Then you should have said what the fuck it was when you said you’d said it, maybe, you moron?

    [quote]I could look up the def for you[/quote]

    So, how the fucking hell do you know that it’s just as good? YOU DON’T KNOW WHAT IT IS!

    So, your “point” there fails THREE TIMES OVER.

    [quote] I am not vilifying anyone[/quote]

    So you’re not saying that the IAU broke their rules, strong-armed people or are committing massive fraud on everyone by making pluto a non-planet.

    So what the hell ARE you saying?

    [quote]And you blind parroting of the IAU definition is very grating.[/quote]

    At least I know what the fucking definition IS, unlike you, you shitheaded moron.

    [quote]Oh, and yes you do have to be larger the further out from the Sun in order to clear your field. [/quote]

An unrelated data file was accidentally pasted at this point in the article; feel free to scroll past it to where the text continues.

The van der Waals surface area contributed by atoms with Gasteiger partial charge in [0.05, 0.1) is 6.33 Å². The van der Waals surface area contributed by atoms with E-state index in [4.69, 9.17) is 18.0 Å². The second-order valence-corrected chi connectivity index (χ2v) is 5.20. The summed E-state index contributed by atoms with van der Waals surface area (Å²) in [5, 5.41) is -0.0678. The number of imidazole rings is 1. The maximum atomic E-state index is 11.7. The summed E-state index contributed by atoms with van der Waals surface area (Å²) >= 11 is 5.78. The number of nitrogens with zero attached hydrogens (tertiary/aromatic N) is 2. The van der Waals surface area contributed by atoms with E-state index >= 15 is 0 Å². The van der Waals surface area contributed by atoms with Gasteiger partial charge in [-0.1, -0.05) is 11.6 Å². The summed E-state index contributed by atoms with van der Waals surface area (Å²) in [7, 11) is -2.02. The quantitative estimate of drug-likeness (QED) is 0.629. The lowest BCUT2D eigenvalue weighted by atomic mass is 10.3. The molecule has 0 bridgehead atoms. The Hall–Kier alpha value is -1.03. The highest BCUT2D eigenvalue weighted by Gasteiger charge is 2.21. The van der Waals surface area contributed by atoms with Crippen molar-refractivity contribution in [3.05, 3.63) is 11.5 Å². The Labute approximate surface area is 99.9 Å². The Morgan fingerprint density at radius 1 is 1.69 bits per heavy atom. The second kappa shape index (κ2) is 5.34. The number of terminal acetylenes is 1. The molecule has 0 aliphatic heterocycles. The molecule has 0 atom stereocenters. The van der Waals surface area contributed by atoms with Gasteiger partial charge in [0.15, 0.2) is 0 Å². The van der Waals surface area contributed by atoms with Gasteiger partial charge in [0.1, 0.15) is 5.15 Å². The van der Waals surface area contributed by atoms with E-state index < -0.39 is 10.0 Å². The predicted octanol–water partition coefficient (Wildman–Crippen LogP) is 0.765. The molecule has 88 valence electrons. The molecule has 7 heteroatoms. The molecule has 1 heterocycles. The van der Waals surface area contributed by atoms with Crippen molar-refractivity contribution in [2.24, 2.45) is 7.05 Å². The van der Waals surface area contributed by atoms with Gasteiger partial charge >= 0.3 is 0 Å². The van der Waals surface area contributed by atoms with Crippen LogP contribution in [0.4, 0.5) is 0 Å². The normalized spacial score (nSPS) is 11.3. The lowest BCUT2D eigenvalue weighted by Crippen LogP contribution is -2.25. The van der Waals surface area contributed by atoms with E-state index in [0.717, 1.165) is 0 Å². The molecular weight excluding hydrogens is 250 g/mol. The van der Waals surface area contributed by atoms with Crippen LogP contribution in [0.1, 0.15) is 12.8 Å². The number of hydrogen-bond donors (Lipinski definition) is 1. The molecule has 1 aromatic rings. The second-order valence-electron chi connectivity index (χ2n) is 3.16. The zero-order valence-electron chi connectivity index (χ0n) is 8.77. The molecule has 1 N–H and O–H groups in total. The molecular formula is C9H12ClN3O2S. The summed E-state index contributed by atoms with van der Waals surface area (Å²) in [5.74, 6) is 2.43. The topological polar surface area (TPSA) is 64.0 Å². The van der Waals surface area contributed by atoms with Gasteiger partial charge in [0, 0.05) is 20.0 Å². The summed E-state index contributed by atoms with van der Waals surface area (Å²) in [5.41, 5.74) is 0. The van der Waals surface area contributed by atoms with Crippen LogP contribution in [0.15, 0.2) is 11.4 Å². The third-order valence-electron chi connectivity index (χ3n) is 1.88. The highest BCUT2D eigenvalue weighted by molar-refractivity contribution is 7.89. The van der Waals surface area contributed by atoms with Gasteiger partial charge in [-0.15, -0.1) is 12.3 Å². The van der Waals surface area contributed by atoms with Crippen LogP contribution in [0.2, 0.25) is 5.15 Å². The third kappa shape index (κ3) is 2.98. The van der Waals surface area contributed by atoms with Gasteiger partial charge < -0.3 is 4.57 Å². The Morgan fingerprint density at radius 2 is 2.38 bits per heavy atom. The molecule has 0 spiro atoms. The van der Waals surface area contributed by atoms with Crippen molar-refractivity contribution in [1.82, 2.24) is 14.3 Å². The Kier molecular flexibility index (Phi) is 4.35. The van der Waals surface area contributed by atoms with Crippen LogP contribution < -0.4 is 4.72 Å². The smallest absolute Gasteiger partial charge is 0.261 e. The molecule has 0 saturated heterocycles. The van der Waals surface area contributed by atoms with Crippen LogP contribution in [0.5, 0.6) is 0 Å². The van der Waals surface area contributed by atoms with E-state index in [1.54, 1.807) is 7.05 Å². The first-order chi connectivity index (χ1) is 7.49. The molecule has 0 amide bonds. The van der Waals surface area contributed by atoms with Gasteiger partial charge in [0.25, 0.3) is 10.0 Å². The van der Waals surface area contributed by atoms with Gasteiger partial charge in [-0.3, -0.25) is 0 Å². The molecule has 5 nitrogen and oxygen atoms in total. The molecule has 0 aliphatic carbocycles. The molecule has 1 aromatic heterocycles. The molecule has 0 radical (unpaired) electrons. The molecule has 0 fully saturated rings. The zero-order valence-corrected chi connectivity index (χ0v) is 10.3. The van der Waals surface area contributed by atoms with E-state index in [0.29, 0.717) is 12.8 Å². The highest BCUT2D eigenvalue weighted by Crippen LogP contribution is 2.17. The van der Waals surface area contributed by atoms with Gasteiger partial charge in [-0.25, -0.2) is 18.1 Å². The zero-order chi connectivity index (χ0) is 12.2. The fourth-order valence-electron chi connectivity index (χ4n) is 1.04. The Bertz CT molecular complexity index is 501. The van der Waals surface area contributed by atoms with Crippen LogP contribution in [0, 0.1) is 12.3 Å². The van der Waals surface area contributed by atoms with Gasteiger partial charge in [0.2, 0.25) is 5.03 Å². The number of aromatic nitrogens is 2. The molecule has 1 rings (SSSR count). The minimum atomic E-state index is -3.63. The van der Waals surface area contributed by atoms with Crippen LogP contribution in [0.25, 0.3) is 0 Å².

No you don’t.

  276. #277 Wow
    November 13, 2013

    And my pants are staying on, you perverted asshole.

  277. #278 Mike Wrathell
    Earth
    November 13, 2013

    You crack me up, methane. Yeah, I didn’t give the entire def. You should know it by now if you read all the posts. So sue me. You are such a whiner. It is not vilifying when you tell the truth.

  278. #279 Wow
    November 13, 2013

    “Yeah, I didn’t give the entire def.”

    And you should.

    “You should know it by now if you read all the posts.”

    Except that you didn’t give the entire def in the posts you’ve made.

    Even you say that.

    So, yeah, your problem, moron.

  279. #280 Wow
    November 13, 2013

    “It is not vilifying when you tell the truth.”

    And it’s simple truth that you’re an ignorant anti-science moronic bigot drooling all over this site.

    Yet you claim it’s vilification of you and whine incessantly about it.

    Or is the “rest of the def” the hidden coda “Unless I say it”?

  280. #281 Mike Wrathell
    Earth
    November 13, 2013